Decrying/Praising ‘The Book of Life’ and ‘Kubo and the Two Strings’

Kubo and the Two StringsWhat do you get when you add unbridled creativity to a project with limited substance?

Well, it’s possible something good may come out of it. In the case of The Book of Life (2014) and Kubo and the Two Strings (2016), however, you get cinematic dreck.

I know—that’s rather harsh. But these two films may be among the dullest ones I’ve seen in recent years … and that’s quite a dubious feat, given the fact that they both feature gorgeous, colorful, imaginative animation; intriguing, folklore-inspired storylines (Mexican in TBOF and Japanese in KATTS); and heavy-duty casts (Zoe Saldana and Channing Tatum are among the headliners in the former, while Charlize Theron and Matthew McConaughey are just two of the stars who lend their voices to the latter).

So what went wrong?

I dunno. I’ll tell ya, though: By the time the credits rolled for each of these pictures, I wanted to run the heck out of the theater and watch something simple on TV with a damn good script. Something without bells and whistles. Something without glossy, stylized CGI. Something with a plot that led somewhere credible.

Something that, uh … didn’t stink.

In the case of KATTS, I also wanted something that doesn’t have an inflated opinion of itself, which is evidenced by the bit at the end where the folks behind the gigantic ghostly skeleton demon that menaces our celluloid heroes during one scene in the flick show up in sped-up motion making the monster come to life. Yes, it was a Here’s How We Did It type of thing. Didn’t work for me. You know why?

The film, as a whole, blew.

And when that’s the case, I have no interest in understanding the methods behind the badness—how many technicians it took to screw in this lightbulb, how many clumps of material it took to create this image, how many pixels, etc. What I do have an interest in is how in the name of all that is nitrate anyone approved the horrible scripts that informed the action in TBOF and KATTS. Anyone? Bueller? Bueller?

The Book of LifeOK, maybe it’s tough to judge a screenplay objectively. We all have our own tastes. Still, the muddled nature of the dialogue in these pictures—which often led to unfunny mayhem or tedious exposition—showcases a problem that is much too evident in today’s movies: a focus on looks over meaning. TBOF and KATTS have some of the most sumptuous animation I’ve ever digested in the last decade. The textural details and little touches, from the designs of the landscapes to the expressions on the characters’ faces, are as superbly crafted as they come. There is nothing wrong with these flicks from a visual standpoint. Yet there is something wrong with them from a writing perspective. They’re a mess of poor editing and awful arc choices. Neither is believable. Both become tedious very quickly.

Even worse: Both give me the sense that their creators thought they could fly on the wings of an inventive style while offering the minimum amount of story development and comic repartee. Sad to say, they don’t. You can’t do a lot with a cartoon lacking foundation. These two films lack exactly that. Their ground is as shallow as a Cecil B. DeMille spectacular.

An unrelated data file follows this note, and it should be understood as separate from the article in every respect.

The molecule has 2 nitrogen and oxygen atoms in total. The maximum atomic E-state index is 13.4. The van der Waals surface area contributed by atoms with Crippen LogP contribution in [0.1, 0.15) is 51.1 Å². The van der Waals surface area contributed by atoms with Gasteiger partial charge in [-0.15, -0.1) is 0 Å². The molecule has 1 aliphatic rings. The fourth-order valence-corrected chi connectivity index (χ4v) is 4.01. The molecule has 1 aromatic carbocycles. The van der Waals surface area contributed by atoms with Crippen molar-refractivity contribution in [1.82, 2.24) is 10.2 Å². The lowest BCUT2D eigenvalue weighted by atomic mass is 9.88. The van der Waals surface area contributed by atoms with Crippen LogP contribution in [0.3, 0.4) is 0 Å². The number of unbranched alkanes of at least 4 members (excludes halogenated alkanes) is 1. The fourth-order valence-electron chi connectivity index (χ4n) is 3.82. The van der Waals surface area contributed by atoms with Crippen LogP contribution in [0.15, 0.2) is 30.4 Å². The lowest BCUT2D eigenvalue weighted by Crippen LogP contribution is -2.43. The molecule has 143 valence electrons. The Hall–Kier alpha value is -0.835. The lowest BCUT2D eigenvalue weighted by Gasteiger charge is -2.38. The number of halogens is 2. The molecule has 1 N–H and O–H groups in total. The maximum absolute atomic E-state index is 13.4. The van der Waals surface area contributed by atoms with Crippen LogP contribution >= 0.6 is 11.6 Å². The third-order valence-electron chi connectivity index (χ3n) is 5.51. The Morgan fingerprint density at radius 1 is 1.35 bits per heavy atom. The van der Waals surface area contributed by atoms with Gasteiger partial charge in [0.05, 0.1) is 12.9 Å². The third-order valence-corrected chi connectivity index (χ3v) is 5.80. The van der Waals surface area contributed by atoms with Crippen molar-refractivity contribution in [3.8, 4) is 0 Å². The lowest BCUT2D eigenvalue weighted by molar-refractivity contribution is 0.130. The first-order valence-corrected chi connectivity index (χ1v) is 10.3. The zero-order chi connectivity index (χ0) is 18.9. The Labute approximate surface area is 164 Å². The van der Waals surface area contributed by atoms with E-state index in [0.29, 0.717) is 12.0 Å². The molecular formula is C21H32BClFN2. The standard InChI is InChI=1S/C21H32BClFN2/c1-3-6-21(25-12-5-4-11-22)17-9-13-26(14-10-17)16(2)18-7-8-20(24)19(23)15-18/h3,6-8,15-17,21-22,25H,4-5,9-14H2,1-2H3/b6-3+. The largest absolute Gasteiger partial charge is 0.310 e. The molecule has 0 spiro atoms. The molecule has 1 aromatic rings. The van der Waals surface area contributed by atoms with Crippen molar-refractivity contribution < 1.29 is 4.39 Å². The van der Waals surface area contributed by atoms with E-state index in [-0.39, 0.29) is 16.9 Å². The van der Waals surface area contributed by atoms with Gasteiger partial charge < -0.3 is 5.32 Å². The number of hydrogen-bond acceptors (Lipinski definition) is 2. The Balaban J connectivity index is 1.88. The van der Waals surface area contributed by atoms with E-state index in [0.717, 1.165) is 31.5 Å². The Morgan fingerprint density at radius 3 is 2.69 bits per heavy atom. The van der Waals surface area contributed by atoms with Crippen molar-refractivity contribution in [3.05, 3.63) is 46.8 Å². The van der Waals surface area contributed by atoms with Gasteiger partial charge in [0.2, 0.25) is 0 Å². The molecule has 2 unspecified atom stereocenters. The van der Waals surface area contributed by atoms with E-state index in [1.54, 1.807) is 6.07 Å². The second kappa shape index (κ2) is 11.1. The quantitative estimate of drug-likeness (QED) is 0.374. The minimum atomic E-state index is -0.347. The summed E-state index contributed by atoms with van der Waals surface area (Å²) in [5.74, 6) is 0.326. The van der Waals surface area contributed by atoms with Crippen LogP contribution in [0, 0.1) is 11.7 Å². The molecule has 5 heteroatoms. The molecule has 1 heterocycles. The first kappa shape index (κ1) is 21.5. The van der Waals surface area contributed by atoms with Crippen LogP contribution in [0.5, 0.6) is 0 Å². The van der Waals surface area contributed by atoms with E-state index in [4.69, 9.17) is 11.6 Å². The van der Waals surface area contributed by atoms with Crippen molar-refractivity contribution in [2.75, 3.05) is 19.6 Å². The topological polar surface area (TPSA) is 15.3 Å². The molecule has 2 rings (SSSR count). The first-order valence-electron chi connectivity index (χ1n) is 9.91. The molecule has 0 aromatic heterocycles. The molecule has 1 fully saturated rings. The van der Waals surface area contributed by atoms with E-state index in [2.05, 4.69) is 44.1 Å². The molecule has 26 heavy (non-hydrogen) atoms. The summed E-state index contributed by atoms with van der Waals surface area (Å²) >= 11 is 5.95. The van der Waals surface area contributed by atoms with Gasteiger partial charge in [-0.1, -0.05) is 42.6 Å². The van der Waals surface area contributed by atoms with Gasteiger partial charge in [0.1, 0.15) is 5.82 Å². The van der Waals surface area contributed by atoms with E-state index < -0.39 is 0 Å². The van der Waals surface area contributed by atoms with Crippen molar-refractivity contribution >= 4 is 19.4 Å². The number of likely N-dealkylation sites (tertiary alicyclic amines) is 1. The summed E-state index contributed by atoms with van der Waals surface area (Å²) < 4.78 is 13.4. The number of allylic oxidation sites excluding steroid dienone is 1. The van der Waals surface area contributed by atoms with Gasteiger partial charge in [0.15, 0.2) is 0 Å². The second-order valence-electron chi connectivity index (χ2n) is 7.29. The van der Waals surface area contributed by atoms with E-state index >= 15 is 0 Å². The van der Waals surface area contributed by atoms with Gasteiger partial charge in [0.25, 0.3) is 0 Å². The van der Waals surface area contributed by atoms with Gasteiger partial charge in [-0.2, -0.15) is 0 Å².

Still, they’re not the only ones suffering from this kind of lousy scribbling. It’s an epidemic that has infested the entire world of cinema, and there’s only one thing that can cure it of this debilitating affliction.

The composition and acquisition of better, more thoughtful scripts. Of course, that’s just my opinion.

Will Hollywood jump for that, though? In this era of slow-mo celluloid violence and deafening on-screen explosions, it’s not clear. I suspect things will always go as they’ve done in the recent past, and that’s toward a trend of loudness, bigness and all-too-overwhelmingness. Subtlety and nuance be damned, right? If the breakaway ain’t broke, don’t fix it.

The Cecil B. DeMilles of the new millennium could, however, see the light in the form of TBOL and KATTS, as they represent a novel type of feature with intriguing contextual possibilities. They’re off the beaten path in terms of subject matter and could have been improved if their screenplays were sharper. Perhaps a little tinkering in this vein could lead to something wonderful.

We deserve that, don’t we, as movie viewers? You can’t give us just the outer trappings of art and call it a total masterpiece. It’s got to include bits of everything: writing, editing, cinematography, acting, directing, music, and more. Miss one of these things, and you lose the complete whole.

TBOL and KATTS, I feel, lost this quite dramatically. But that doesn’t mean their successors won’t triumph in the long run.

If they do, we’ll have a much more delectable menu of cinematic savories, to be sure. I’ll be waiting for that time with a napkin in my lap. For when creativity and substance join together, good taste is bound to follow.

You can bet I’ll have an appetite at the moment it comes to pass.

Simon Hardy Butler is a writer and editor living in New York City. He has written for publications ranging from Zagat to Adweek and operates a restaurant-focused blog called Critical Mousse ( that showcases his opinions on the culinary arena. He also blogs about anti-Semitism for the Times of Israel. His views and opinions are his own.

2 thoughts on “Decrying/Praising ‘The Book of Life’ and ‘Kubo and the Two Strings’

  1. I saw Kubo, and while I agree that the script was pretty thin, I found the visuals interesting enough that I didn’t feel I’d wasted the price of a ticket.
    Not something I’d watch twice, but once was good.

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